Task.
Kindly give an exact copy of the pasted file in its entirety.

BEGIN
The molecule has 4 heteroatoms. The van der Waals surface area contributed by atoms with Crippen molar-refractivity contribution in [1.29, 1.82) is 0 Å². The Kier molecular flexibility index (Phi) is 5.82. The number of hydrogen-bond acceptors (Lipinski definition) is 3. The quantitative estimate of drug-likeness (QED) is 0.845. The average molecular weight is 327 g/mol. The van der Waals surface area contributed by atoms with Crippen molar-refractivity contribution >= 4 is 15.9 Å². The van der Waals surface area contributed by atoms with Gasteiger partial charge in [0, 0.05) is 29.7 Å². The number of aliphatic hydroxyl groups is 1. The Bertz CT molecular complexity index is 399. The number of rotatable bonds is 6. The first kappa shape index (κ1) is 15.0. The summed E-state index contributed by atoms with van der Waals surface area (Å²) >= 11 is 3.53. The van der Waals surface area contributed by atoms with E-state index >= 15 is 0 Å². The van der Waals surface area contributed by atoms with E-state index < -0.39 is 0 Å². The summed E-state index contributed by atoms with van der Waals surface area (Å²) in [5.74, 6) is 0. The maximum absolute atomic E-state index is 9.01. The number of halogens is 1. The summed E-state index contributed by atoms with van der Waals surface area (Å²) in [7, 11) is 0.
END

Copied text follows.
The molecule has 4 heteroatoms. The van der Waals surface area contributed by atoms with Crippen molar-refractivity contribution in [1.29, 1.82) is 0 Å². The Kier molecular flexibility index (Phi) is 5.82. The number of hydrogen-bond acceptors (Lipinski definition) is 3. The quantitative estimate of drug-likeness (QED) is 0.845. The average molecular weight is 327 g/mol. The van der Waals surface area contributed by atoms with Crippen molar-refractivity contribution >= 4 is 15.9 Å². The van der Waals surface area contributed by atoms with Gasteiger partial charge in [0, 0.05) is 29.7 Å². The number of aliphatic hydroxyl groups is 1. The Bertz CT molecular complexity index is 399. The number of rotatable bonds is 6. The first kappa shape index (κ1) is 15.0. The summed E-state index contributed by atoms with van der Waals surface area (Å²) >= 11 is 3.53. The van der Waals surface area contributed by atoms with E-state index >= 15 is 0 Å². The van der Waals surface area contributed by atoms with E-state index < -0.39 is 0 Å². The summed E-state index contributed by atoms with van der Waals surface area (Å²) in [5.74, 6) is 0. The maximum absolute atomic E-state index is 9.01. The number of halogens is 1. The summed E-state index contributed by atoms with van der Waals surface area (Å²) in [7, 11) is 0.